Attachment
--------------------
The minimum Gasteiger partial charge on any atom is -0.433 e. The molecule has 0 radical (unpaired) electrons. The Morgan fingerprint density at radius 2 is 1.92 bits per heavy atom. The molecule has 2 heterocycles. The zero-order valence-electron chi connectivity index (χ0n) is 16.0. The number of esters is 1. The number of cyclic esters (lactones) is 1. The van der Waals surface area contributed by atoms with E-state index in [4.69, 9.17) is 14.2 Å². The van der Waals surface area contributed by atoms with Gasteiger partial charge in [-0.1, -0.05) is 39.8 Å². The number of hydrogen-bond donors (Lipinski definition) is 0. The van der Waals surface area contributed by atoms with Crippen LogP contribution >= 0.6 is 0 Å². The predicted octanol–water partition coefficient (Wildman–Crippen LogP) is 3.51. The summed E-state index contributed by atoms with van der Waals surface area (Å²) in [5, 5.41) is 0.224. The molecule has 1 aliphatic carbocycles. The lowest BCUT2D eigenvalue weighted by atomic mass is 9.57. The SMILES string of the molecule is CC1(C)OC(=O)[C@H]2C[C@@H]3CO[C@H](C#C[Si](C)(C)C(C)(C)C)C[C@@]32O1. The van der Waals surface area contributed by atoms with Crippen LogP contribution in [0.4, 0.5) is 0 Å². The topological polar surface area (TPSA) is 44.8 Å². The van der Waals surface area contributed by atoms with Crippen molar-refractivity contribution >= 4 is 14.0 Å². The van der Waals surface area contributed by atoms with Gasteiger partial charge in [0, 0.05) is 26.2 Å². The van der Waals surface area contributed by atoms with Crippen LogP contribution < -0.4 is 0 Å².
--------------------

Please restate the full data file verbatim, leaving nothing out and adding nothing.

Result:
The minimum Gasteiger partial charge on any atom is -0.433 e. The molecule has 0 radical (unpaired) electrons. The Morgan fingerprint density at radius 2 is 1.92 bits per heavy atom. The molecule has 2 heterocycles. The zero-order valence-electron chi connectivity index (χ0n) is 16.0. The number of esters is 1. The number of cyclic esters (lactones) is 1. The van der Waals surface area contributed by atoms with E-state index in [4.69, 9.17) is 14.2 Å². The van der Waals surface area contributed by atoms with Gasteiger partial charge in [-0.1, -0.05) is 39.8 Å². The number of hydrogen-bond donors (Lipinski definition) is 0. The van der Waals surface area contributed by atoms with Crippen LogP contribution >= 0.6 is 0 Å². The predicted octanol–water partition coefficient (Wildman–Crippen LogP) is 3.51. The summed E-state index contributed by atoms with van der Waals surface area (Å²) in [5, 5.41) is 0.224. The molecule has 1 aliphatic carbocycles. The lowest BCUT2D eigenvalue weighted by atomic mass is 9.57. The SMILES string of the molecule is CC1(C)OC(=O)[C@H]2C[C@@H]3CO[C@H](C#C[Si](C)(C)C(C)(C)C)C[C@@]32O1. The van der Waals surface area contributed by atoms with Crippen LogP contribution in [0.4, 0.5) is 0 Å². The topological polar surface area (TPSA) is 44.8 Å². The van der Waals surface area contributed by atoms with Crippen molar-refractivity contribution >= 4 is 14.0 Å². The van der Waals surface area contributed by atoms with Gasteiger partial charge in [0, 0.05) is 26.2 Å². The van der Waals surface area contributed by atoms with Crippen LogP contribution < -0.4 is 0 Å².